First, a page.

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Provenance model document is over-complicated and hard to understand

From: Graham Klyne <GK@ninebynine.org>
Date: Thu, 25 Aug 2011 18:03:44 +0100
Message-ID: <4E568070.7060708@ninebynine.org>
To: W3C provenance WG <public-prov-wg@w3.org>
With reference to:


(Note this is the Mercurial version at 25-Aug-2011, about 16:30UTC)


This is my second attempt to read this document, and while I have slightly 
better comprehension than first time round, I'm still finding it very hard 
going.  Rather than go through many small points, I'm going to try to focus on 
high-level issues.

I am really concerned that the direction of development of this specification 
will make it unusable for (what I take to be) its intended purpose, which is to 
provide a reference for developers who are generating and consuming provenance 
information.  For this, the what is needed first and foremost is a simple data 
model with a straightforward mapping to one or more common web representation. 
 From the WG charter, I expect RDF to be one of those.  If this is not provided, 
then I fear the specification will render itself irrelevant.

I find the example in section 3, and the examples associated with the individual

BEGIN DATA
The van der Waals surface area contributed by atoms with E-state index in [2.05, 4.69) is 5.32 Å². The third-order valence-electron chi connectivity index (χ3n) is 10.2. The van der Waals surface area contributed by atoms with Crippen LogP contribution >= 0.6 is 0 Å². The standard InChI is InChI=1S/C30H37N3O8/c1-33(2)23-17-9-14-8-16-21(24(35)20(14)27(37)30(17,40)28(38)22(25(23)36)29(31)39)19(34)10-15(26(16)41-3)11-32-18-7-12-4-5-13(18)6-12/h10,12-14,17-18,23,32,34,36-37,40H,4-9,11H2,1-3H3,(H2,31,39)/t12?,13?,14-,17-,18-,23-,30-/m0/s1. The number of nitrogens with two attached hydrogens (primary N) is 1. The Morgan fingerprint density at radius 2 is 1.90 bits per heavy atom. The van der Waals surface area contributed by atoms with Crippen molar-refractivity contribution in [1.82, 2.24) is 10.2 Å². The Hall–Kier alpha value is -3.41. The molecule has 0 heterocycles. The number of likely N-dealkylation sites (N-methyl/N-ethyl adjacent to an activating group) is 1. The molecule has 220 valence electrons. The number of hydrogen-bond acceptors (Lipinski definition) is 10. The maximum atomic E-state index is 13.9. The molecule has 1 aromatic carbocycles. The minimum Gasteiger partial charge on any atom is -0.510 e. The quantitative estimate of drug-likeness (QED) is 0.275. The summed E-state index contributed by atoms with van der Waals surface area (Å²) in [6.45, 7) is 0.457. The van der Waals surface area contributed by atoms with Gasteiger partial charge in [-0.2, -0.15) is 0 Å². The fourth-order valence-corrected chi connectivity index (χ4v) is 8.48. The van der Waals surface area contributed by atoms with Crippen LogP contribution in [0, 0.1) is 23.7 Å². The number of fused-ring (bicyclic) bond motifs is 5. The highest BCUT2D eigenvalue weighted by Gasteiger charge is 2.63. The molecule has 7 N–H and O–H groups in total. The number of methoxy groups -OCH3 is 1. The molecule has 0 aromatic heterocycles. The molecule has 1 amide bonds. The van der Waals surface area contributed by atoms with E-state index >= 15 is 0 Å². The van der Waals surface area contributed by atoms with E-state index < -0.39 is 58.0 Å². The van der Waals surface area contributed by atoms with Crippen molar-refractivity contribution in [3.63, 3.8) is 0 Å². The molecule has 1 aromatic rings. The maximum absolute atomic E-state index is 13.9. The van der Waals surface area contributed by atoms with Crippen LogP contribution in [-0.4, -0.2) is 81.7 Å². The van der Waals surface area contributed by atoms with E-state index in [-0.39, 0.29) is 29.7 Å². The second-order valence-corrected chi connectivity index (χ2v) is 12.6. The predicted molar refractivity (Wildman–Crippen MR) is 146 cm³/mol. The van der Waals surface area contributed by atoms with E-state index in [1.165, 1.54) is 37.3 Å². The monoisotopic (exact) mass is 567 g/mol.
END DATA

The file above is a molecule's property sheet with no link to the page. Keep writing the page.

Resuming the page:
definitions, are really unhelpful.  In particular, the "Abstract Syntax 
Notation" is used without any explanation of what it means.  (There is an 
appendix with a BNF syntax for ASN, but no explanation of how to read or 
interpret it.)

What I think would be *far* more useful than section 3 in its current form is a 
"50,000-foot" view of the model, outlining the main classes and their possible 
relationships.  A very nice example of such a view for a simpler provenance 
ontology (OPMV) can be seen in 
http://open-biomed.sourceforge.net/opmv/ns.html#sec-desc.  Coupled with a 1-2 
line summary of each class and relation, this would go a long way to making the 
whole framework more approachable.

In section 3.3, the diagram key shows what the different line styles represent, 
but not the different shapes.


5.1 Entity

In sections 4 and 5.1, I think the definition of Entity, and its distinction as 
a "characterized thing" is unhelpful and confusing.  It is not clear to me what 
the distinction of being "characterized" means in any formal sense.  There has 
been a lot of discussion on the mailing list about this, but I haven't see a